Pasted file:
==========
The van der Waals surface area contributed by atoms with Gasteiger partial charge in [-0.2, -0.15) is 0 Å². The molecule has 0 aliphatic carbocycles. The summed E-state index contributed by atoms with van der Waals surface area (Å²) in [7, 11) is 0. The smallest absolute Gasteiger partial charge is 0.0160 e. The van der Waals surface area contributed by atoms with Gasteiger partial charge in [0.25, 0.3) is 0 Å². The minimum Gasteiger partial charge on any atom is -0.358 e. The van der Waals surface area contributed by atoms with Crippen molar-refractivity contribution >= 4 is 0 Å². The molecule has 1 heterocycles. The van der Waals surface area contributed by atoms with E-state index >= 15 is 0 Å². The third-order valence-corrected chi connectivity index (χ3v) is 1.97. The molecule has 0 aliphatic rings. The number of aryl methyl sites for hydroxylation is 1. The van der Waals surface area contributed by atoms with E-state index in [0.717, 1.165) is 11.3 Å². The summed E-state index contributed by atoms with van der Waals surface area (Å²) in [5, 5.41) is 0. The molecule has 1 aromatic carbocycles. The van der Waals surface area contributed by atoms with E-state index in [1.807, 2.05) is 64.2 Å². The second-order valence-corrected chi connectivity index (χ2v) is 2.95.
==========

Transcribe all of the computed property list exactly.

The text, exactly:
The van der Waals surface area contributed by atoms with Gasteiger partial charge in [-0.2, -0.15) is 0 Å². The molecule has 0 aliphatic carbocycles. The summed E-state index contributed by atoms with van der Waals surface area (Å²) in [7, 11) is 0. The smallest absolute Gasteiger partial charge is 0.0160 e. The van der Waals surface area contributed by atoms with Gasteiger partial charge in [0.25, 0.3) is 0 Å². The minimum Gasteiger partial charge on any atom is -0.358 e. The van der Waals surface area contributed by atoms with Crippen molar-refractivity contribution >= 4 is 0 Å². The molecule has 1 heterocycles. The van der Waals surface area contributed by atoms with E-state index >= 15 is 0 Å². The third-order valence-corrected chi connectivity index (χ3v) is 1.97. The molecule has 0 aliphatic rings. The number of aryl methyl sites for hydroxylation is 1. The van der Waals surface area contributed by atoms with E-state index in [0.717, 1.165) is 11.3 Å². The summed E-state index contributed by atoms with van der Waals surface area (Å²) in [5, 5.41) is 0. The molecule has 1 aromatic carbocycles. The van der Waals surface area contributed by atoms with E-state index in [1.807, 2.05) is 64.2 Å². The second-order valence-corrected chi connectivity index (χ2v) is 2.95.